Read your lips: No new taxes
By Steve Herring
Published in News on May 7, 2008 2:40 PM
Wayne County voters Tuesday left no doubt about their distaste for a proposed one-quarter cent sales tax increase, voting down the measure by a lopsided margin of 18,669 to 4,012. That is 82 percent no and 18 percent yes.
"Gracious, I didn't expect that," Commissioner J.D. Evans said of the outcome. "That is a shocker. I never would have thought the margin would be that wide."
The county had hoped to use proceeds from the increase to fund the replacement of its aging emergency communications system.
Revenues from the tax were expected to bring in about $2 million annually compared to $550,000 that would be generated by a one-cent increase in the property tax.
Legislators authorized counties to levy either a land transfer tax or a one-quarter cent increase in the sale tax, subject to voter approval, as part of the state's Medicaid tax relief plan.
The commissioners chose the sales tax increase.
The proposal's outcome was not unlike that in other counties across the state. Voters in most counties that put such measures on the ballot voted against them. But few voiced such opposition as did those in Wayne.
Commission Chairman Bud Gray said he was disappointed in the vote. He said he was "especially disappointed" for the emergency workers who would have benefited from the new communications system.
He said he was particularly concerned about deputies who might run into trouble and be unable to get back to their vehicles to call for assistance. The new system would have provided more powerful mobile units for better communications in the field.
"I guess people feel they are paying about all they can," he said.
He said the county does not have a "back-up" plan in the wake of the sales tax defeat.
"I don't know what we will do," he said.
Gray said that the county's only options are a property tax increase or sales tax increase. Gray said the county would not likely consider a property tax increase this year.
He expressed disappointed in changes state legislators have ordered concerning use of the funds generated by the 911 emergency phone system surcharge. The county may use the funds on phones, but not radios, he said.
Gray said he hoped that legislators could be convinced to re-examine that restriction.
Evans said he had expected the proposal to pass based on comments he had heard that it was a "fair tax" since everyone paid it.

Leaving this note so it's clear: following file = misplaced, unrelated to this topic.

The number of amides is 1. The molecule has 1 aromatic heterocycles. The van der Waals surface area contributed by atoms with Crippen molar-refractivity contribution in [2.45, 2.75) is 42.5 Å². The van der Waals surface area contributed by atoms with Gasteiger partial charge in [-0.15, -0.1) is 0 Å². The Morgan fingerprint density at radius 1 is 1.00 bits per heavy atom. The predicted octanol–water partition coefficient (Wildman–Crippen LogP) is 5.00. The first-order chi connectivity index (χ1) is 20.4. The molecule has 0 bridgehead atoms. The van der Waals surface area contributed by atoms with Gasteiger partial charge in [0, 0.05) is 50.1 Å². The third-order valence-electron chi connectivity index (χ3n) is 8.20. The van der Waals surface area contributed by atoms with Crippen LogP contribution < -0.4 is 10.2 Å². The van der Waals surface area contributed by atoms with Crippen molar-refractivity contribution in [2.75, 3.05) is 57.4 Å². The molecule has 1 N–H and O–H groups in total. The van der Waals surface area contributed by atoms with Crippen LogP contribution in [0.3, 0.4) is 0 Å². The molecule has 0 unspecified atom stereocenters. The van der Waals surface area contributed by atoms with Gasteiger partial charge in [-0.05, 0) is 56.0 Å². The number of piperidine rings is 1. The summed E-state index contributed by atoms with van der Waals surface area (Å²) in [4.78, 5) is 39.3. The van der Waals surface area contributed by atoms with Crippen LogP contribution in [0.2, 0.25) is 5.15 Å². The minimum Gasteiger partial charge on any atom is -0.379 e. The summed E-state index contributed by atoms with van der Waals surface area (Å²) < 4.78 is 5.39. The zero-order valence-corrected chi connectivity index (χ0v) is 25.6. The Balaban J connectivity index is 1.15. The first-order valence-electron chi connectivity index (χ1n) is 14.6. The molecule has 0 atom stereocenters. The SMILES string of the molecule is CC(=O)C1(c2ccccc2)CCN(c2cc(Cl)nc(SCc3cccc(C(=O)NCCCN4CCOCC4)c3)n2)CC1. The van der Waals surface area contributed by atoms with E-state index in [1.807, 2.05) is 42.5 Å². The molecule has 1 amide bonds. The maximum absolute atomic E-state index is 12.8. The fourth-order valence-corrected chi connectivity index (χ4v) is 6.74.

He said counties had asked the state to come up with a way to help with finances -- the options were the sales tax increase or the land transfer tax.
"I thought we had done a good job expressing why we needed it," he said. "I don't know why the public responded in this manner. I guess it is a sign of the times."
Evans said voters might have been concerned about a tax increase at a time when they already are dealing with skyrocketing gas prices and an uncertain housing market.
"I think people are a little scared," he said.
Evans said that the board might consider trying again in the November election and "do a better job selling it to the public."
Commissioner Efton Sager said it is difficult to get people to vote for any kind of tax. He said that commissioners are limited in how to generate funding -- the main tool being property taxes.
"As far as I am concerned they (persons who voted against the increase) said they had rather have a property tax increase. I don't think that is the message they really wanted to communicate," he said.
Sager said he would not advocate having voters revisit the issue in November. However, he said he would not fight any effort to put it on the ballot.
Commissioner Andy Anderson said that he thought a lot of people thought the county would still increase property taxes even if the sales tax increase had been approved. Further complicating that issue is the county's pending property re-evaluation that could result in higher property taxes.
Commissioner John Bell said he could offer no opinion on the outcome. He said commissioners were limited to just placing the issue on the ballot.
He said he was unsure if the board would place the issue on the November ballot.
"I am sure there will be some discussion," he said.
Wayne County Manager Lee Smith and commissioners Atlas Price and Jack Best could not be reached for comment prior to presstime today.
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